Mission

Resolute Support is a NATO-led, non-combat mission. It was launched on January 1, 2015, following the conclusion of the previous NATO-led International Security Assistance Force (ISAF) mission, and the assumption of full security responsibility by the Afghan National Defence and Security Forces (ANDSF). Its purpose is to help the Afghan security forces and institutions develop the capacity to defend Afghanistan and protect its citizens in a sustainable manner.

The Resolute Support Mission currently comprises around 13,000 personnel from 39 NATO Allies and partners. It operates with one ‘hub’ (Kabul/Bagram) and four 'spokes’ (Mazar-e-Sharif in the north, Herat in the west, Kandahar in the south, and Laghman in the east).

The Resolute Support Mission focuses primarily on training, advice and assistance activities at the security-related ministries, in the country’s institutions, and among the senior ranks of the army and police. The Resolute Support Mission works closely with different elements of the Afghan army, police, and air force. The Commander of the mission has a degree of flexibility in the use of personnel and assets at his disposal. This ensures that training, advice and assistance are delivered most effectively and where they are most needed.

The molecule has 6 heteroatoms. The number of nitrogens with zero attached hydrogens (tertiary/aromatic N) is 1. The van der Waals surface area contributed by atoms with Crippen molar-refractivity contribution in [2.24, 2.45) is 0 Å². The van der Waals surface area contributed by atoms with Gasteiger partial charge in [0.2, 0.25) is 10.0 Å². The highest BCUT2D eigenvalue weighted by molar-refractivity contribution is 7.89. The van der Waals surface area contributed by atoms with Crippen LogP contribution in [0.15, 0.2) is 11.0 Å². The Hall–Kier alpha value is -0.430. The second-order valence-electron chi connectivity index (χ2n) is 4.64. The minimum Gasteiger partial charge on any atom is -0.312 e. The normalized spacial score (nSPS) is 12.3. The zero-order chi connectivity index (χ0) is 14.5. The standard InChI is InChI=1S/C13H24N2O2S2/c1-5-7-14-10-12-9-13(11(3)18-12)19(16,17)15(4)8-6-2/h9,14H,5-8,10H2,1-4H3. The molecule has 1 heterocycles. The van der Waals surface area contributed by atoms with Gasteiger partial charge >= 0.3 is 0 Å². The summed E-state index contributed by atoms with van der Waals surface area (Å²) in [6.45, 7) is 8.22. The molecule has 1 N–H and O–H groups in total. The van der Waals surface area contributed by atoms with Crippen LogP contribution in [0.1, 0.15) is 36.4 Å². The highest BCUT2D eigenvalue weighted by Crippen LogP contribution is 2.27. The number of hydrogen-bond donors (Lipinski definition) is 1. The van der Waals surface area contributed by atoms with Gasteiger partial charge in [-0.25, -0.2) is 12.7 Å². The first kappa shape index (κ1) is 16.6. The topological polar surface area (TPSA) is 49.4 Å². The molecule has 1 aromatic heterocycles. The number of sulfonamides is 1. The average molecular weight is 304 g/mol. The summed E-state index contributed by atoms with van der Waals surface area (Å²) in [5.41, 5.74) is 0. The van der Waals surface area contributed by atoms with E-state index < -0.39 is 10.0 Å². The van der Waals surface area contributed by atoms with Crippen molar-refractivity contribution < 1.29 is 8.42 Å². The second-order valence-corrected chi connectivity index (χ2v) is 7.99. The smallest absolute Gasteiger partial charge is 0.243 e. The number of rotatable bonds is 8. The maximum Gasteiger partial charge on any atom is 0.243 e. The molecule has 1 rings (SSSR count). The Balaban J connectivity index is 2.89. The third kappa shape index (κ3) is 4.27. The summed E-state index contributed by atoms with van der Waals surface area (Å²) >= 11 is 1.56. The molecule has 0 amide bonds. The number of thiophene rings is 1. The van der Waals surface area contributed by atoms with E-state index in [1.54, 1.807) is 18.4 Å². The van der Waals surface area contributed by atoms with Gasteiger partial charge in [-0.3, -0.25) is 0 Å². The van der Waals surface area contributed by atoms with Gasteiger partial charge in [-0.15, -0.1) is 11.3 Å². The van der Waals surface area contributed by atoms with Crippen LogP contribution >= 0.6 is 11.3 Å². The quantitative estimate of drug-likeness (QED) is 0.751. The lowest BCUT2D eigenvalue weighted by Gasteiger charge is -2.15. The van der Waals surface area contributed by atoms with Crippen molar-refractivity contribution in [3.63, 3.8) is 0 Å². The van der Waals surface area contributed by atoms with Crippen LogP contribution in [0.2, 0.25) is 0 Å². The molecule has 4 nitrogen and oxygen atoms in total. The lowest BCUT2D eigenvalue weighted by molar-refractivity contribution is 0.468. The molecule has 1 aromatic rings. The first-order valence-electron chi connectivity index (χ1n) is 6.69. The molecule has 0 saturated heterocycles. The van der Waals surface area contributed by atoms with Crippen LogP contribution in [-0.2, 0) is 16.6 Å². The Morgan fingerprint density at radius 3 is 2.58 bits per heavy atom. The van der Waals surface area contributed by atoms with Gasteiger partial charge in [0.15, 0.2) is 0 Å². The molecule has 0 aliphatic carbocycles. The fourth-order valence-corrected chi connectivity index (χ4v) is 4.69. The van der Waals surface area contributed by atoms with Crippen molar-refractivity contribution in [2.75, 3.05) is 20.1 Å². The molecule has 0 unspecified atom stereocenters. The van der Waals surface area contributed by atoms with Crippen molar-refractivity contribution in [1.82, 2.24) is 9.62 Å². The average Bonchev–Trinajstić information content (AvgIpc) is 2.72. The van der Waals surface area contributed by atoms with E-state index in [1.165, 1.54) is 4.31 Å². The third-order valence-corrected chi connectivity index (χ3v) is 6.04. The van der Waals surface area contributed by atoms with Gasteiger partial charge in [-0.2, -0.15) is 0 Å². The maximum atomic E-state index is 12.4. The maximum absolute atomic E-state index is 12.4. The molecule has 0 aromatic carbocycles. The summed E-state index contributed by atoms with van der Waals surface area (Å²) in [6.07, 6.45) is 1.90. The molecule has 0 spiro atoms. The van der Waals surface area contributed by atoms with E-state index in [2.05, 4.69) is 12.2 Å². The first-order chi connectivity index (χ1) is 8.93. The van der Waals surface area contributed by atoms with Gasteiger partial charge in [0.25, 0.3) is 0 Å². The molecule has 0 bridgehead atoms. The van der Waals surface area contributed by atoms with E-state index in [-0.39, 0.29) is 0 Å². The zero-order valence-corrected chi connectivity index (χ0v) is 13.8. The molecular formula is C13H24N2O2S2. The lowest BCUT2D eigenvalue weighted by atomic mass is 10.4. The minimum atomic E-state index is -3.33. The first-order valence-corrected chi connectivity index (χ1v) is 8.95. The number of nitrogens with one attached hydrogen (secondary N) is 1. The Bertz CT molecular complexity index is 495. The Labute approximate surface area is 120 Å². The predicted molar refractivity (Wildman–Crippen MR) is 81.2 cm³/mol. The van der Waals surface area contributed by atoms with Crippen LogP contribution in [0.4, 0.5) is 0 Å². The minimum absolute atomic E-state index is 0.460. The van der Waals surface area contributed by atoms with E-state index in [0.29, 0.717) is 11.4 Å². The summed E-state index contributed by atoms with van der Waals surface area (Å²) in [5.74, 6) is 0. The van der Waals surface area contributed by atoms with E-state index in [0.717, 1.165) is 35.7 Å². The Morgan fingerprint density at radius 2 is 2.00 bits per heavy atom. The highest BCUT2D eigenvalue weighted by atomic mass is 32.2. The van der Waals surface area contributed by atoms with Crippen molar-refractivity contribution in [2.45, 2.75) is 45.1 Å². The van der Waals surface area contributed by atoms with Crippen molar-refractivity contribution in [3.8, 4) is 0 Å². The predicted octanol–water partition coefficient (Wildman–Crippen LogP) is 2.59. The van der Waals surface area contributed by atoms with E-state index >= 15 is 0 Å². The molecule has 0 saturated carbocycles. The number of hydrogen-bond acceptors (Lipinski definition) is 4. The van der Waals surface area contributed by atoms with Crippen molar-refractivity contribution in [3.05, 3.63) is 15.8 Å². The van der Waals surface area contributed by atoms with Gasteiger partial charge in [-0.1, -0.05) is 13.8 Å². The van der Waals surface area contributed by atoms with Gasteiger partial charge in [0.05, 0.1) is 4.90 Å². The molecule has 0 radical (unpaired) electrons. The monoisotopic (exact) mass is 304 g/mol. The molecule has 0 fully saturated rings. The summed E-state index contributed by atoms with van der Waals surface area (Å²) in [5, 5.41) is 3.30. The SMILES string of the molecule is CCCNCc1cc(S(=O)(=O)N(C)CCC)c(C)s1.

The mission performs supporting functions in several areas. These include: operational planning; budgetary development; force generation process; management and development of personnel; logistical sustainment; and civilian oversight (in order to ensure the Afghan security forces and institutions act in accordance with the rule of law and good governance).

At the NATO Summit in Warsaw on July 8-9, 2016, Heads of State and Government decided to sustain the Resolute Support Mission beyond 2016, using a flexible, regional model which would continue to deliver training, advice and assistance to the Afghan security institutions, including the police, the air force, and special operations forces. They also committed to keeping the mission and its design under review.

Ahead of the meeting of NATO Leaders in Brussels on May 25, 2017, Allies and Resolute Support operational partners reaffirmed the decisions taken in Warsaw. They noted that the ANDSF are improving, whilst still requiring support; and they agreed to continue sustaining the Resolute Support Mission and to keep it under review.

At the latest meeting on November 9, 2017, Defence Ministers from all of the 39 troop contributing nations to the NATO-led Resolute Support Mission addressed four key issues: the troop level of the mission, funding for the Afghan forces, progress on reforms and reconciliation, and continued engagement with Pakistan. Currently, around 13,000 troops from 39 different countries serve in Resolute Support Mission. Allies welcomed the United States briefing on the implications of the new South Asia Strategy on the mission, which has already led to an increase in the US troop contribution.  27 other nations have also committed to increase troop numbers in the coming months. NATO Secretary General Jens Stoltenberg announced that the size of Resolute Support Mission will increase from around 13,000 to around 16,000 troops.

 

 

 

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